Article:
3. Looking at the results of that study, it appears that the single most significant factor was “family background of students”. I am curious about this, having not found much of an explanation in the article, and dissatisfied with the treatment given to this finding by the author of the study. It appears that this is an opinion piece written based upon the results of a scholarly study, extrapolating findings based upon the researcher’s personal opinions.

    I have not done a study myself, so I can’t make a statement about the state of education in the entire nation. But in my experience, the single most important factor for a child’s success in school IS responsibility. Education is based on a three-way partnership between teacher, child, and parents. This forms a tripod, a solid base, upon which skills and memories and work habits are built. In an ideal world, all three sides in the partnership are committed and willing to take responsibility for the success of the partnership. If any one side withdraws its support or is weakened or absent, it becomes more difficult.

    And there are many scenarios within that framework that could happen. One is that, in the absence of a parent or parental involvement, a child and teacher form a stronger team. This can and does happen – having worked with students in foster care or who were homeless, or who simply had parents who were ill or taking care of a sick grandparent. I have also had students who came to the realization that their parents were too preoccupied or disorganized to help them effectively with schoolwork.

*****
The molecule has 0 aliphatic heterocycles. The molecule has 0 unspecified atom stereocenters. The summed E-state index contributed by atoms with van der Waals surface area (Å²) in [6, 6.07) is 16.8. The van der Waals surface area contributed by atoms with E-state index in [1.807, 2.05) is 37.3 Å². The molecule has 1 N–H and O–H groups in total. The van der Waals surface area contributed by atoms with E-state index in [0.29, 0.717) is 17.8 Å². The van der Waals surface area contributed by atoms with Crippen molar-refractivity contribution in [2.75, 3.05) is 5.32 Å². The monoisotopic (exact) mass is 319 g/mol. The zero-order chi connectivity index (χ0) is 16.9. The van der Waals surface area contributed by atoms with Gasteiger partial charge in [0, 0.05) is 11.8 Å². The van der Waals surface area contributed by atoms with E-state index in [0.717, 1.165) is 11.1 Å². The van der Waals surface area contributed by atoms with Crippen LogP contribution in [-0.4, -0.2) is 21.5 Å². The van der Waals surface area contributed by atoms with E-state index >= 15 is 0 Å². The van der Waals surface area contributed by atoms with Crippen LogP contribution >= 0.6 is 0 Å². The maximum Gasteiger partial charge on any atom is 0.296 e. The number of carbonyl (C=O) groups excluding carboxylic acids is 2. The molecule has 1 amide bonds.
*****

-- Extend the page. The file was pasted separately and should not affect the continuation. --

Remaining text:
Another possible scenario is that, given a child who is struggling or has experienced school failure, a teacher and parent team up to bolster the child. This is extremely common in my field of special education and often involves additional partners, such as therapists and tutors and even summer camps. When students enter my school after having experienced previous school problems, the first year tends to be an emotional one in which the child unlearns learned helplessness. Success is the best medicine for it, but the child has to be supported and pushed until enough success has built up to provide momentum for future academic achievement.

    And, as is unfortunately sometimes the case, situations arise in which a parent and child team tries to weather a year in which the teacher is not a committed partner. Many parents of special needs kids complain about how their children were doing great with an understanding and skilled teacher, only to have the next year’s teacher “not get” their child or refuse to provide the necessary accommodations.

    The real danger is when the second arm of the partnership also disengages, and only one side is left struggling to make a difference. A child fighting with both apathetic teachers and parents, a parent fighting both the school and a disengaged child, or a teacher struggling with both a dispirited child and an unavailable parent. In this situation, a partnership has to be re-established. I suppose this is where “teacher responsibility” kicks in, because in all likelihood if the teacher doesn’t try to get the child and the parents on board, no one else is going to do it.